football Edit

Ex-UF safeties Ahmad Black, Lawrence Wright disagree on "Gator Bait" ban

Former Florida safeties Ahmad Black (left) and Lawrence Wright (right).
Former Florida safeties Ahmad Black (left) and Lawrence Wright (right). (Getty Images)

Florida president Kent Fuchs announced Thursday that the “Gator Bait” cheer will be discontinued at sporting events as part of the school’s detailed plan to address and combat racism.

Under the section relating to history and symbolism, Fuchs explained the reasoning for the decision.

“While I know of no evidence of racism associated with our 'Gator Bait' cheer at UF sporting events, there is horrific historic racist imagery associated with the phrase. Accordingly University Athletics and the Gator Band will discontinue the use of the cheer.”

The chant was popularized by former Florida safety Lawrence Wright (1993-96) and dates back further than that, with “Gator Bait” magazine beginning in 1980. Outside of the sports realm, there is racist history behind the phrase.

A 2017 article from the fact-checking website Snopes investigated claims from the 19th and early 20th centuries of profit-seeking white hunters in the deep South using black slave babies to lure alligators so their skins could be harvested.

While Snopes’ research did not uncover a single report to verify that one such incident actually took place, it did conclude that the epithet evolved into a demeaning stereotype and folklore. The Jim Crow Museum at Ferris State University houses artifacts (postcards, pencils, knickknacks, etc.) depicting black children as “alligator bait”.

Various gator bait trinkets at Ferris State University's Jim Crow Museum.
Various gator bait trinkets at Ferris State University's Jim Crow Museum. (Jim Crow Museum of Racist Memorabilia)

UF’s banning of the cheer Thursday was met with both support and criticism. Wright was among those who disagreed with the move.

“That’s not a good decision, especially when you don’t talk to the person who coined the phrase,” said Wright, who was contacted by the UAA but has not spoken with Fuchs. “It had nothing to do with babies being fed to alligators. That’s somebody who didn’t go to the University of Florida. We wouldn’t do that.

“When I said it, I didn’t call out for babies. I called out other schools that were Gator Bait. We were specifically talking about them. Anything that’s not a Gator, is Gator Bait. Doesn’t matter the sport. Even there’s a debate. If you ain’t on our debate team, you Gator Bait.”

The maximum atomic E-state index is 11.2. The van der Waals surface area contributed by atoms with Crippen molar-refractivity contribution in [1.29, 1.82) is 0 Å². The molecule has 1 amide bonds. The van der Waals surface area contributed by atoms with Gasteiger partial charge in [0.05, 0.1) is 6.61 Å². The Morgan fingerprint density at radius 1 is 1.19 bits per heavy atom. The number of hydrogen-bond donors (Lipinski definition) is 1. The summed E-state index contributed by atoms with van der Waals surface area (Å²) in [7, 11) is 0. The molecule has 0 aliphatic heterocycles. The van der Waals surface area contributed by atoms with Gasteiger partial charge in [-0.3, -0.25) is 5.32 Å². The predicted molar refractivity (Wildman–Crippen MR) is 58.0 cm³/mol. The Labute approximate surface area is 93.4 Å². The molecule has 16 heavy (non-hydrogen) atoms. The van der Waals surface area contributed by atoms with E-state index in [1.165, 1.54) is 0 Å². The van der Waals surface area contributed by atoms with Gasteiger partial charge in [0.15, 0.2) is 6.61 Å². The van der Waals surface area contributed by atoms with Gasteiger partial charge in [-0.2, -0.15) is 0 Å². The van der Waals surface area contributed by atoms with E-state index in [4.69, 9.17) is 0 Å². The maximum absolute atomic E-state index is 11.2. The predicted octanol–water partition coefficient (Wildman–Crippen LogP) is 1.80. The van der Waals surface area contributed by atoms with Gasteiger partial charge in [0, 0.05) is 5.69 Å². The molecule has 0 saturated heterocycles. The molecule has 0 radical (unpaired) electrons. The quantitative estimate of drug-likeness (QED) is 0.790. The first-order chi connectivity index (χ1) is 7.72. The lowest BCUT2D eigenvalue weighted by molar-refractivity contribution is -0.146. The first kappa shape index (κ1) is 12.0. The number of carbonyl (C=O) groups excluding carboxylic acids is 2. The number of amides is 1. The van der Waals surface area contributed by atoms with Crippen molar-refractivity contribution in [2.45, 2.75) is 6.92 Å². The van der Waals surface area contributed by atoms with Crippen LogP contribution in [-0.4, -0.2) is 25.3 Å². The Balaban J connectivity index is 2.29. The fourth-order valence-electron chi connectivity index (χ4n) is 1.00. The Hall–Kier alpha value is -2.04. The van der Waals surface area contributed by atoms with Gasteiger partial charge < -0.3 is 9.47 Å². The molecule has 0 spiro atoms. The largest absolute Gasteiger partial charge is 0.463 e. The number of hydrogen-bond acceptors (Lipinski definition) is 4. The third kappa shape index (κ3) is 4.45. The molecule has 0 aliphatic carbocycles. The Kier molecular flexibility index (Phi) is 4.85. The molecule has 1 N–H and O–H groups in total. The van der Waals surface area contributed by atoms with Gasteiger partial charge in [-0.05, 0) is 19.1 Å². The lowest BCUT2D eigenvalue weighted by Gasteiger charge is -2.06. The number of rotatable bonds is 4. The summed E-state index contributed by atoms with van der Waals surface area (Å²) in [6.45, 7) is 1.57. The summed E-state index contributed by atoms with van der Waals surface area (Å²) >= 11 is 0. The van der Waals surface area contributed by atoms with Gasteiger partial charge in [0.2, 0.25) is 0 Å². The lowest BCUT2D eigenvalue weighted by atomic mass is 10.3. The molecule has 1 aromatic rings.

At Florida’s 1996 national championship celebration, the Jim Thorpe Award winner had the entire stadium cheering the phrase as he listed off teams the Gators beat that season. Wright said he nor his teammates had any knowledge of the history behind it.

“No, none of us heard about it until today. It never affected me or my parents, and I’m Black. Why would I make up a chant that has to do with alligators and babies,” Wright said. “It had everything to do with the University of Florida and the Gator Nation. We are a nation within itself. This is our culture and tradition, and now they’ve turned it into something it’s not.”

Former UF safety Ahmad Black (2007-10) differs with Wright, supporting the ban and thanking Fuchs on Twitter. Black wasn’t aware of any racist imagery prior to Thursday, but believes many African-American players would be uncomfortable with the phrase after learning about its past.

“It’s weird because we all know the Gator Bait chant as something to get us going. But that was before we saw the history,” Black said. “Now that we know and we’re educated on the phrase Gator Bait, we have a different stance. I know Lawrence Wright didn’t mean it like that, obviously.

“But nowadays somebody can hear that chant at a game and take it the wrong way. If I’m a future recruit and I see these images on social media, the Gator Bait chant would bother me. Even though it’s not affiliated with UF and the chant didn’t come from that, I wouldn’t want to go there if the fans kept doing it.”

Black, a first-team All-American, had a similar experience as a high school prospect. The Rebels were one of the top teams in his recruitment, but he eliminated them from consideration after a trip to Oxford.

“I’m telling you right now, I didn’t go to Ole Miss because of what I saw there,” Black said. “I went on a visit with Coach Ed Orgeron and the school was cool, but I didn’t like the town. They had a bunch of Confederate flags and monuments all over Oxford. It gave me bad vibes, like the people there would only like me on Saturdays.”

Fuchs also committed Thursday to removing any monuments or namings controlled by UF that celebrate the Confederacy or its leaders. Black thinks the president is taking the right steps to combat racism.

“It’s a great and bold decision. It takes a lot to make that stance when nobody has complained, at least to my knowledge,” Black said. “Now, you’re doing the right thing just to do it. The school is trying to err on the side of caution. We would rather it be cancelled right now, then not cancel it and let it become an issue later.”

Wright wants to take up his issue with Fuchs and plans to reach out to him about reconsidering the chant. He understands the needs for removing racist statues and symbols, but feels that “Gator Bait” doesn’t apply.

“I know we as a society are trying to abolish all these things, but we gotta keep the good things," Wright said. "You don’t abolish things that are good. You keep those things and let those traditions get passed down through history. You don’t ruin them. How can you do that?”